Toddlers feverishly defend their piece of the world like little tyrannical monarchs. “Mine! Mine! Mine! Don’t you dare ________.” Parents recoil in embarrassment. Onlookers shake their heads and wave judgmental fingers as if they can’t understand a child’s need to claim, to own and to protect.
Developmentally speaking, toddlers are growing socially and emotionally as they exert power and ownership over their world. Every action is another way of saying “I am”: I am here, I am big, and I am strong. The following developmental behaviors are a positive part of growing and learning:
• Toddlers often carry one object around for hours or days. Descartes said, “I think therefore I am”. Toddlers believe “I carry therefore I am”.
• Toddlers often carry containers to collect things: purses, gift bags, buckets. Toddlers are miniature deities; they hold the entire world “in their hands”.
• Toddlers cannot share single objects until they say so. When adults insist on “sharing”, the toddler feels like someone bigger and stronger has just taken it from them. And they aren’t certain they’ll ever get it back.
• Toddlers may start an all-out tug-o-war over a toy that no one can win. They will either learn that might-makes-right or that the world is a very frustrating place.
• Toddlers sometimes target another child’s stuff – not because they desire a specific object but because the other child is on their social radar. A few months earlier, they’d happily play side-by-side with one another and barely interact. Thus begins, the social-emotional awareness of who I am in a world of others.
Sharing and taking turns are not ends in and of themselves; they are the means to getting along with others. Tenacious toddlers are acting their age. They need guidance, boundaries and lots of social practice. Toddlers who learn compassion and empathy are better prepared to navigate social minefields than those who are learn begrudgingly to “be nice”. How exactly do you teach toddlers and preschoolers compassion and cooperation?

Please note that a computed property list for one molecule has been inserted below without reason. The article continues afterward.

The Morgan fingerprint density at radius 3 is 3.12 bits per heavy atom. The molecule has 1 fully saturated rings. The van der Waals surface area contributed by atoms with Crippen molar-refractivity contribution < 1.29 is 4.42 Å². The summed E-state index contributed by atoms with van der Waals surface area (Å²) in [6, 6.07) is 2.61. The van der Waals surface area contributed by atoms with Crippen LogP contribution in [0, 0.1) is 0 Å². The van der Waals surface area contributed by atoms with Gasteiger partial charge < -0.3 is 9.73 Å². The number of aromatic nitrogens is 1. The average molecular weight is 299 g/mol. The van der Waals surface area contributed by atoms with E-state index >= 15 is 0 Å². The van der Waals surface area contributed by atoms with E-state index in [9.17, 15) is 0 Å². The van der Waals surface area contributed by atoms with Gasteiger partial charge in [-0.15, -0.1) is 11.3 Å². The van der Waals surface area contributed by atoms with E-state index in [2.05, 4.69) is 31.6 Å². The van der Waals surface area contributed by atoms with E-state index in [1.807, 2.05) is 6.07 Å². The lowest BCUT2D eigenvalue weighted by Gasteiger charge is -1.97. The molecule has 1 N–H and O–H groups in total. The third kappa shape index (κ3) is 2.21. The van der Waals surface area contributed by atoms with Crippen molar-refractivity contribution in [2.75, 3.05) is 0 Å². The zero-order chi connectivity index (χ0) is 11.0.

1. Begin with establishing emotional calm. Toddlers have extreme difficulty thinking and feeling at the same time. Grown-ups must show the way by engaging without over-reacting. Get close. Get quiet.
2. Stop the action by describing the situation: “Oh, I see you both want the purple car.” “Sara is trying to look at your dinosaur.” Toddlers get blinded by the emotional struggle and can no longer see the problem at hand.
3. Take notice of your child’s feelings and take a guess at what prompted that emotion. Is your child frustrated because he’s not finished with his turn? Is your child acting a little bossy because she just mastered the clean-up rules and she has confidently decided all the kids should put their toys away too? Parents may not know what exactly how to read an emotional situation but your empathetic ability increases with practice.
4. Incorporate a feelings vocabulary into your daily routine: storytelling, pretend play or casual conversations in the car or at the end of the day. Toddlers need to know there’s a whole range of emotions that are normal before you try to describe them in an emotional situation. Validate unsettling feelings in neutral settings with characters like “No David” and “Angry Sophie”.
5. Be an ally through the emotional storm. Children need adults to guide them through complicated emotions – neither dismissing nor avoiding. Frustration and possessiveness need to be acknowledged before your child can learn constructive expression. When parents are fearful, hurt or embarrassed by toddler emotions, they lose the ability to help the child with new, age-appropriate feelings.
6. Finally, present win-win choices. In all parent problem-solving situations, the biggest challenge is figuring out how to meet children’s needs and move the situation forward. What does your child need – time to calm down, a place to play undisturbed or someone to let him know when it is his turn? Show your child in words and action that you understand the problem and that you will help her. Be clear and decisive – it’s your presence that makes the sharing and the waiting possible. For example, show your child where to sit while she waits for her turn.
It is with empathy and through empathy that we teach toddlers how to play nice with others. Emotional coaching isn’t always easy but it’s the most powerful tool you can give your child.